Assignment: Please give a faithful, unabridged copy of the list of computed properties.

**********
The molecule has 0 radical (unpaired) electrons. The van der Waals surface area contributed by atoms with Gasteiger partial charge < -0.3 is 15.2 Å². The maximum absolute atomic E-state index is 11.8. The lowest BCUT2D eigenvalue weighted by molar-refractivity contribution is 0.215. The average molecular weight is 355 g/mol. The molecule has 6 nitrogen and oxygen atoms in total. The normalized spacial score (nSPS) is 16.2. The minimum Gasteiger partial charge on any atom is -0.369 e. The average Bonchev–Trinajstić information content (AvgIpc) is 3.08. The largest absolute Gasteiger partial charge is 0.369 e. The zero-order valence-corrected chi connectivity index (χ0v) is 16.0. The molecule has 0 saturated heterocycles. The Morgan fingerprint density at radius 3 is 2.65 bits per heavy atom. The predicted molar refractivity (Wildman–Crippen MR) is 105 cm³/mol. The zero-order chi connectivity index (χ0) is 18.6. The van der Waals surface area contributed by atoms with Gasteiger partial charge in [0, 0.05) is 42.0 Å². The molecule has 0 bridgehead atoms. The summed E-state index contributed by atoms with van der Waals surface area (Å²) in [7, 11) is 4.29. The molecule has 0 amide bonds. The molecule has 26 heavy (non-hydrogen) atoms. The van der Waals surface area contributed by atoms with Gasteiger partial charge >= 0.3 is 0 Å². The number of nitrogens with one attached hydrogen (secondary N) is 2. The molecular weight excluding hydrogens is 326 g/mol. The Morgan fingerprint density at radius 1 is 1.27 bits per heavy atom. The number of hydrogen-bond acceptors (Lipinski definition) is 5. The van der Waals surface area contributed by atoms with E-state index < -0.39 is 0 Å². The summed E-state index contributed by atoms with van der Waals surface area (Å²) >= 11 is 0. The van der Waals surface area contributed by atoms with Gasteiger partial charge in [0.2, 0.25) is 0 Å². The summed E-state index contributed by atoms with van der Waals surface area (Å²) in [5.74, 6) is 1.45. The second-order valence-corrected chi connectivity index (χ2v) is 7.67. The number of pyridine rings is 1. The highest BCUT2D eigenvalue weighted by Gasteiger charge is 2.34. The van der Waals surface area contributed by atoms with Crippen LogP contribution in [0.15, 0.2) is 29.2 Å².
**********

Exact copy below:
The molecule has 0 radical (unpaired) electrons. The van der Waals surface area contributed by atoms with Gasteiger partial charge < -0.3 is 15.2 Å². The maximum absolute atomic E-state index is 11.8. The lowest BCUT2D eigenvalue weighted by molar-refractivity contribution is 0.215. The average molecular weight is 355 g/mol. The molecule has 6 nitrogen and oxygen atoms in total. The normalized spacial score (nSPS) is 16.2. The minimum Gasteiger partial charge on any atom is -0.369 e. The average Bonchev–Trinajstić information content (AvgIpc) is 3.08. The largest absolute Gasteiger partial charge is 0.369 e. The zero-order valence-corrected chi connectivity index (χ0v) is 16.0. The molecule has 0 saturated heterocycles. The Morgan fingerprint density at radius 3 is 2.65 bits per heavy atom. The predicted molar refractivity (Wildman–Crippen MR) is 105 cm³/mol. The zero-order chi connectivity index (χ0) is 18.6. The van der Waals surface area contributed by atoms with Gasteiger partial charge in [0, 0.05) is 42.0 Å². The molecule has 0 bridgehead atoms. The summed E-state index contributed by atoms with van der Waals surface area (Å²) in [7, 11) is 4.29. The molecule has 0 amide bonds. The molecule has 26 heavy (non-hydrogen) atoms. The van der Waals surface area contributed by atoms with Gasteiger partial charge >= 0.3 is 0 Å². The number of nitrogens with one attached hydrogen (secondary N) is 2. The molecular weight excluding hydrogens is 326 g/mol. The Morgan fingerprint density at radius 1 is 1.27 bits per heavy atom. The number of hydrogen-bond acceptors (Lipinski definition) is 5. The van der Waals surface area contributed by atoms with E-state index < -0.39 is 0 Å². The summed E-state index contributed by atoms with van der Waals surface area (Å²) >= 11 is 0. The van der Waals surface area contributed by atoms with Gasteiger partial charge in [0.2, 0.25) is 0 Å². The summed E-state index contributed by atoms with van der Waals surface area (Å²) in [5.74, 6) is 1.45. The second-order valence-corrected chi connectivity index (χ2v) is 7.67. The number of pyridine rings is 1. The highest BCUT2D eigenvalue weighted by Gasteiger charge is 2.34. The van der Waals surface area contributed by atoms with Crippen LogP contribution in [0.15, 0.2) is 29.2 Å².